The Truth Talk to me

I use a process in my work that gets me to the core of any challenge, and leads to what I call an Essential Truth that – once formulated – informs everything else. So, what’s the Truth about Andrew Crighton and iPrimate? It’s HELP.

I’m at a place in my career where I’m exploring new horizons and breaking boundaries to help others… and help myself. I’ll tell you a lot more about it sometime, but, essentially, the new horizons have to do with VOCATION and the breaking boundaries has to do with LOCATION.

VOCATION means publishing… for a writer. And for this writer that means non-traditional publishing (you’re reading it). And it means content (you’re reading it). Whether my new horizons serve ME or YOU, they’re challenging and rewarding.

LOCATION is about flexibility. Kids have gone; home in the city less relevant. I still have one foot in Toronto, but I’m really living on the shores of Georgian Bay. Some people know I have a 1989 Volkswagen bus/camper in which I can go anywhere, anytime to write. And meet. And collaborate. But, mostly, breaking boundaries has to do with the Internet. I’m determined to get more clients/patrons/working relationships/ partners in other geographies, because we all really share the same geography, these days (you’re reading it).

So, it’s about VOCATION, LOCATION. And it’s about HELP.

May I?

Andrew Crighton, iPrimate
127 Kingswood Road
Toronto, Ontario m4e 3n4
416.356.4262

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February 1, 2010

iCOACH – Crighton’s Criteria

Crighton's Criteria Label

The most important factor in becoming a better speaker (even if you’re already a passably good one) is a willingness to open yourself to coaching – to listen to what someone else sees and hears, and to adapt accordingly.  I have a small, exclusive speech coaching practice that deals with two areas of excellence:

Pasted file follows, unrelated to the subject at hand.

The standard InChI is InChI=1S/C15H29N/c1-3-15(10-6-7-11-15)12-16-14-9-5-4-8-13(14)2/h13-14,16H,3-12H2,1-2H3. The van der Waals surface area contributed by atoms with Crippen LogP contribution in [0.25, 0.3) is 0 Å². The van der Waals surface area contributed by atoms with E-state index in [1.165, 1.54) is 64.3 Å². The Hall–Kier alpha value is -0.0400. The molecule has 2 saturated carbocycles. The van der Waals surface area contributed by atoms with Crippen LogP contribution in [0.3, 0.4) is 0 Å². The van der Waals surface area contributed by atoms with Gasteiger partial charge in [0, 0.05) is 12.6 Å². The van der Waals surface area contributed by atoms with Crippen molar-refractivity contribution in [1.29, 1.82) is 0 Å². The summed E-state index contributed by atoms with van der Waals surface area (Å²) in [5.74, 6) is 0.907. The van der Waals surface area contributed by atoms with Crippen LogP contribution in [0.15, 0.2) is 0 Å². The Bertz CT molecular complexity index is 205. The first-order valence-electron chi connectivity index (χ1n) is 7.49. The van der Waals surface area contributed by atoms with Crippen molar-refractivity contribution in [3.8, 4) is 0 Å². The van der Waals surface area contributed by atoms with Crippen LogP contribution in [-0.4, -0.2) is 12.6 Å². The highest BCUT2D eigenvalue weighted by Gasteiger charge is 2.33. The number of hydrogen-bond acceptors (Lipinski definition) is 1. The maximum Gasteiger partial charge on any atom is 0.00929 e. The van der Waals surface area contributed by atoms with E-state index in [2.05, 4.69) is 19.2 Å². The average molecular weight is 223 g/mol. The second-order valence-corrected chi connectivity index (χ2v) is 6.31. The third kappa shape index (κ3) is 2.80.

1. Public speaking
  2. Presentation development

For more than 30 years my job has been to help people communicate their ideas – and one area I have specialized in is helping people feel confident when they walk up to the podium, and turn round to face an audience.  I’ve put on-stage a colourful assortment of CEO’s, presidents, world leaders and unlikely personalities.  In many cases, I write what they speak, too.  We collaborate in developing creative presentation ideas that bring to life what they want to get across.  And then I help them to improve the delivery of the ideas.  My goal is to transform a mere speech into an engaging performance.

I have developed some simple tools to do this work – Crighton’s Criteria.  I call them a set-of-rules-that-set-you-free-to-be-the-best-you-can-be-on-stage.  In a mouthful, there are 15 of them. A ll begin with the letter ’P’.

I love this part of my work, because it’s the one thing I do that brings me into close contact with people, and allows me to make a direct impact on their lives.

So check out each of my Criteria (below) and/or read a bit more about my background in this area.

Poise: How comfortable is your presentation for you? How comfortable does it make your audience feel? READ MORE »

Posture: What is it communicating?  Stand tall.  Stand proud. READ MORE»

Podium: Crutch… or a tool?  Don’t cling to it. READ MORE»

Pacing: Fast, slow.  Change gears.   Slow it down.  And then slow it some more. READ MORE»

Pausing: What you don’t say can be more important than what you do. READ MORE»

Patterns: Test the boundaries of your dynamic range. READ MORE»

Pronunciation: Be deliberate.  Mind your P’s and Q’s, as if you’re talking to an audience of 8 year-olds. READ MORE»

Pitch: Choose your place on the octave, and find your own, sweet tone. READ MORE»

Personality: Let your personality out – it can be scary. I can only recommend one solution.  Do it. READ MORE»

Poetry: Words are magical tools that can fire the imagination, lift the spirit, or cut to the heart. READ MORE»

Passion: If you really feel what you’re saying, your audience will too. Put your emotions on display. Be “unreasonable”. READ MORE»

Permission: When you stand on stage, you have permission to deliver a performance.  Take it. READ MORE»

Practice: It makes perfect. READ MORE»